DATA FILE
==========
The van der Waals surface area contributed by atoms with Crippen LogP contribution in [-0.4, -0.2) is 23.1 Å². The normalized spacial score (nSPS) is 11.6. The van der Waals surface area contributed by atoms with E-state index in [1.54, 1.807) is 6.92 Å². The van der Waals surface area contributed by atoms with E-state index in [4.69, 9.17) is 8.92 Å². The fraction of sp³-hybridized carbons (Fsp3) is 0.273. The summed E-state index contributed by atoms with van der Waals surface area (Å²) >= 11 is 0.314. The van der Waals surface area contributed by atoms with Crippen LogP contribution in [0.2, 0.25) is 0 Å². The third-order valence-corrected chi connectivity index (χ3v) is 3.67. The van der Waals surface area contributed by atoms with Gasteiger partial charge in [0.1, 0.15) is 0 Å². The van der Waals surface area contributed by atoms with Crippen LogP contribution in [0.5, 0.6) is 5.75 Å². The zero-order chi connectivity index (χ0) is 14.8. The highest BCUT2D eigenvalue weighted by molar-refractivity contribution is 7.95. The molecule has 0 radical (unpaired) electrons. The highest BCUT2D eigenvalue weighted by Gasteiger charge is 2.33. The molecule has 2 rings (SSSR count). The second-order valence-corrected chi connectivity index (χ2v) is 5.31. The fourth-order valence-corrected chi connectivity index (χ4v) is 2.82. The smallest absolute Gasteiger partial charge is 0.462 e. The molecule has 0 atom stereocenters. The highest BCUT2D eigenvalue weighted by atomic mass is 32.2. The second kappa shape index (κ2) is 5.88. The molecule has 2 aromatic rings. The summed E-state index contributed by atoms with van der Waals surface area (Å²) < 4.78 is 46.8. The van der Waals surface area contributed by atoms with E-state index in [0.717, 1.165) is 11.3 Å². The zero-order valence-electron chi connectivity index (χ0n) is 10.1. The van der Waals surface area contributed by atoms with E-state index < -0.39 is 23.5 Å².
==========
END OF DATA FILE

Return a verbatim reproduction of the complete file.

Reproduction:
The van der Waals surface area contributed by atoms with Crippen LogP contribution in [-0.4, -0.2) is 23.1 Å². The normalized spacial score (nSPS) is 11.6. The van der Waals surface area contributed by atoms with E-state index in [1.54, 1.807) is 6.92 Å². The van der Waals surface area contributed by atoms with E-state index in [4.69, 9.17) is 8.92 Å². The fraction of sp³-hybridized carbons (Fsp3) is 0.273. The summed E-state index contributed by atoms with van der Waals surface area (Å²) >= 11 is 0.314. The van der Waals surface area contributed by atoms with Crippen LogP contribution in [0.2, 0.25) is 0 Å². The third-order valence-corrected chi connectivity index (χ3v) is 3.67. The van der Waals surface area contributed by atoms with Gasteiger partial charge in [0.1, 0.15) is 0 Å². The van der Waals surface area contributed by atoms with Crippen LogP contribution in [0.5, 0.6) is 5.75 Å². The zero-order chi connectivity index (χ0) is 14.8. The highest BCUT2D eigenvalue weighted by molar-refractivity contribution is 7.95. The molecule has 0 radical (unpaired) electrons. The highest BCUT2D eigenvalue weighted by Gasteiger charge is 2.33. The molecule has 2 rings (SSSR count). The second-order valence-corrected chi connectivity index (χ2v) is 5.31. The fourth-order valence-corrected chi connectivity index (χ4v) is 2.82. The smallest absolute Gasteiger partial charge is 0.462 e. The molecule has 0 atom stereocenters. The highest BCUT2D eigenvalue weighted by atomic mass is 32.2. The second kappa shape index (κ2) is 5.88. The molecule has 2 aromatic rings. The summed E-state index contributed by atoms with van der Waals surface area (Å²) < 4.78 is 46.8. The van der Waals surface area contributed by atoms with E-state index in [0.717, 1.165) is 11.3 Å². The zero-order valence-electron chi connectivity index (χ0n) is 10.1. The van der Waals surface area contributed by atoms with E-state index < -0.39 is 23.5 Å².